There are many tales in the Vedas about Agni, the god who personifies the fire element. Here is an an intriguing tale from Adiparva (1.5-7), told by the bard Ugrashravas to Shaunak, who was performing a twelve year sattra. This tale is about why Agni went into hiding from the world and the other gods.

Puloma was married to sage Bhrigu. While she was pregnant with Bhrigu’s child, Bhrigu had to leave her alone at the hermitage and go away to attend a royal consecration. Meanwhile a Rakshas, by the name Puloman arrived at the hermitage. In the absence of her husband, Puloma as a duty bound wife received the Rakshas following the prescribed rites of hospitality. Having seen Puloma, the Rakshas was filled with passion and began to wonder whether Puloma was the same girl he had chosen as his wife, but instead was given to Bhrigu by her father. He wanted to clear his doubt before he made the next move. So when he saw fire (Agni) burning in the fire-pit (kunda), he commanded Agni to tell him the truth by revealing Puloma’s true identity. “If she is Bhrigu’s wife then I would carry her away, and if you tell me a lie then I would curse you”, he roared at Agni. Caught in the double bind, Agni chose to tell the truth and revealed that Puloma was indeed Bhrigu’s wife.

Instantly the Rakshas assumed the form of a wild boar and swooped down on the sage’s wife, swung her on to his back, and sped away. Unfortunately in the midst of this commotion the foetus she was carrying fell out of her womb. As it fell, it brightened the sky like a sun.  As soon as Rakshas Puloman turned around and looked at the baby he was burnt to ashes by the incandescent light that emanated from the foetus. The baby eventually came to be called Cyavana, meaning the ‘falling one’.

Puloma, scooped up her son Cyayana and fled weeping so much so that her tears combined became a river that followed her.  Meanwhile Bhrigu who was returning from his royal duty saw his wife and son distraught and in a state of panic and fear. He promptly questioned Puloma “Who revealed your identity to Rakshas?”  “He could not have found out who you are by himself,” ranted Bhrigu. Puloma told him it was Agni who was responsible for her plight.  In the heat of his anger Bhrigu cursed Agni ‘sarvabhaksho bhavishyasi”. From now on you will be omnivorous!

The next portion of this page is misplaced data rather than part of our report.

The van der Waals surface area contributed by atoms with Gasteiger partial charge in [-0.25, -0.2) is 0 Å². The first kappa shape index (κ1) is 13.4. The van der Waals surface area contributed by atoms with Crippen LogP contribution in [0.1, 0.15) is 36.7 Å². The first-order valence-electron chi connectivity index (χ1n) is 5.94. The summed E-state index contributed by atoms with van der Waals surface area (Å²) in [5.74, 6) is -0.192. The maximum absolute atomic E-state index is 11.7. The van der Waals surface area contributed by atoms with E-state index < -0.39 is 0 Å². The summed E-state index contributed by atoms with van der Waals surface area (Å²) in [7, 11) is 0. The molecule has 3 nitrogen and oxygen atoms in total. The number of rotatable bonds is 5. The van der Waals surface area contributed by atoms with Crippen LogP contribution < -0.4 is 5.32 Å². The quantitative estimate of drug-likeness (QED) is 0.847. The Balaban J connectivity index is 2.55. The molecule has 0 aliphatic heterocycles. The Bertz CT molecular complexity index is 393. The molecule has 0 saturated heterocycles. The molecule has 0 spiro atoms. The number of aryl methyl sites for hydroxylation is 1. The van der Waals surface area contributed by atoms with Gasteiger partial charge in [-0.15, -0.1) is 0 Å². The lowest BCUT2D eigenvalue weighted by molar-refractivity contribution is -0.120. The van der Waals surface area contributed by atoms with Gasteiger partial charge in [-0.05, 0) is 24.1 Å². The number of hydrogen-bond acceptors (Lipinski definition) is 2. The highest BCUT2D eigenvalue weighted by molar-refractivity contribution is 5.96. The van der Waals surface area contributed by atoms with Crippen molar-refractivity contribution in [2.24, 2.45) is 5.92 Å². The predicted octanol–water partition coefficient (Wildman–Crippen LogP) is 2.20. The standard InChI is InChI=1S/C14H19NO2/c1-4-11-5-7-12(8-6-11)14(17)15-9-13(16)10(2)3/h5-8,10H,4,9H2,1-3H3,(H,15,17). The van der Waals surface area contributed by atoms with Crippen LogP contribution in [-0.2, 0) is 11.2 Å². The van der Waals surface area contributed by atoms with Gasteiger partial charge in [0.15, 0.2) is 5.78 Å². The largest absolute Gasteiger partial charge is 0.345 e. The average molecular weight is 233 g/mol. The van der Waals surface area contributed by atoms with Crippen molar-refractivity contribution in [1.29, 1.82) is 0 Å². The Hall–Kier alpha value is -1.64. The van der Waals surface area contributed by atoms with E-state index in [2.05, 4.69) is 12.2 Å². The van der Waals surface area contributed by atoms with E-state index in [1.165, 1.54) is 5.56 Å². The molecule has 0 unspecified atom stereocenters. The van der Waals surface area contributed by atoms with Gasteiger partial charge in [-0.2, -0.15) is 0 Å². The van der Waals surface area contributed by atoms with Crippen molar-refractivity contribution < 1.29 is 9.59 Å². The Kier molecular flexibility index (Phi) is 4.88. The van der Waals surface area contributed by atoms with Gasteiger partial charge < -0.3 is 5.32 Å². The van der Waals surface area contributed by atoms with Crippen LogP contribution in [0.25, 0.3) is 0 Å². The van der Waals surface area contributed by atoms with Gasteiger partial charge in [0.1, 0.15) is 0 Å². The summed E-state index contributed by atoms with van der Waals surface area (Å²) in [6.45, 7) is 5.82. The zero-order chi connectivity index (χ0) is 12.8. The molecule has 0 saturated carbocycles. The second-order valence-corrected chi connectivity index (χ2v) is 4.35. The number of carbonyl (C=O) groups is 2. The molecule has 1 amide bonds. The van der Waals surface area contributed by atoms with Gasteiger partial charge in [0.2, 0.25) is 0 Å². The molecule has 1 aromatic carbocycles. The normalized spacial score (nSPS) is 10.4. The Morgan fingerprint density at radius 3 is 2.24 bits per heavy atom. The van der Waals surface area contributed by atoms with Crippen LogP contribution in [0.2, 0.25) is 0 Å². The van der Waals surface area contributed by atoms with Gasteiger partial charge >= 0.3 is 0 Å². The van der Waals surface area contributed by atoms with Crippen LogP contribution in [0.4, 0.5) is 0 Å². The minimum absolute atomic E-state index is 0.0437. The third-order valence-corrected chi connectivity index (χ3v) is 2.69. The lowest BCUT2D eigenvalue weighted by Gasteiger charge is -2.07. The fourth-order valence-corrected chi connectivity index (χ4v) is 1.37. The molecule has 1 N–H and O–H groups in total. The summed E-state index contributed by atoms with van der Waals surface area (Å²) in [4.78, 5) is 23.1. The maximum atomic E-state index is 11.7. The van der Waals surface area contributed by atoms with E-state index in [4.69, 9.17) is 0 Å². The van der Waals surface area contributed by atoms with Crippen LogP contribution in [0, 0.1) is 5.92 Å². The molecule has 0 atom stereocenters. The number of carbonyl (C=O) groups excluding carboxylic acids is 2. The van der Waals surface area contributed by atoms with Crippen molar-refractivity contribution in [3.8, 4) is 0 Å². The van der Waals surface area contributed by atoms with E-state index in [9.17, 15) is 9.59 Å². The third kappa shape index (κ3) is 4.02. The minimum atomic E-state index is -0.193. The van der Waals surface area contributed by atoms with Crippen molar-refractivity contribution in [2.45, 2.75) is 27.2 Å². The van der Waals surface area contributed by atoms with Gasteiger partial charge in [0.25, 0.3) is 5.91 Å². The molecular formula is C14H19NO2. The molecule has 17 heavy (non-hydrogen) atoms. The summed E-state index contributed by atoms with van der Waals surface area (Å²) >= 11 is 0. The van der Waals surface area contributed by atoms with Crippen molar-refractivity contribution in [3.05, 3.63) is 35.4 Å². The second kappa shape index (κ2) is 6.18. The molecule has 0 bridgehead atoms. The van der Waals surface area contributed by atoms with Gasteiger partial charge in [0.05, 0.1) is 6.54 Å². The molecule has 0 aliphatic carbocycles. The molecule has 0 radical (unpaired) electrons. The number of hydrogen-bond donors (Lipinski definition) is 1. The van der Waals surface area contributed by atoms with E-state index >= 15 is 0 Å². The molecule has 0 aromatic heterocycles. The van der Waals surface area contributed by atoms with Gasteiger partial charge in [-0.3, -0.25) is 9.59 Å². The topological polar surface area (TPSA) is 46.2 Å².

Hearing Bhrigu’s curse, Agni was incensed and rebuked Bhrigu, “How dare you curse me sage Bhrigu?  I was only doing the duty of a witness.  Don’t you know I am the ‘mouth’ that feeds the gods and ancestors, and it is through me they ‘eat’ the oblations they receive from the faithful? I am the carrier of sacrificial oblations to the gods and ancestors, and how could I be omnivorous?”  Saying this Agni disappeared from the world and went into hiding.

When Agni disappeared from the sacrificial grounds, gods and sages were in great distress. They approached Brahma and told their plight. Brahma summoned Agni and pacified him by praising him as the maker of the world. And said, “O Agni, you will not be omnivorous with all your body, but only with certain flames. Besides, whatever you burn or ‘eat’ will be automatically be purified, hence you should not hesitate to resume your sacrificial duties.” Agni was satisfied with Brahma’s words and returned.

Indologists concur that the meaning of myths connected to Agni have to be understood in relation to the ritual texts of Brahmans.

Story Collected by: Vidya Kamat

Text Source: The Sanskrit Epics Representation of Vedic Myths by Danielle Feller

Location: Pan India

Image: Wikipedia courtesy Gallery: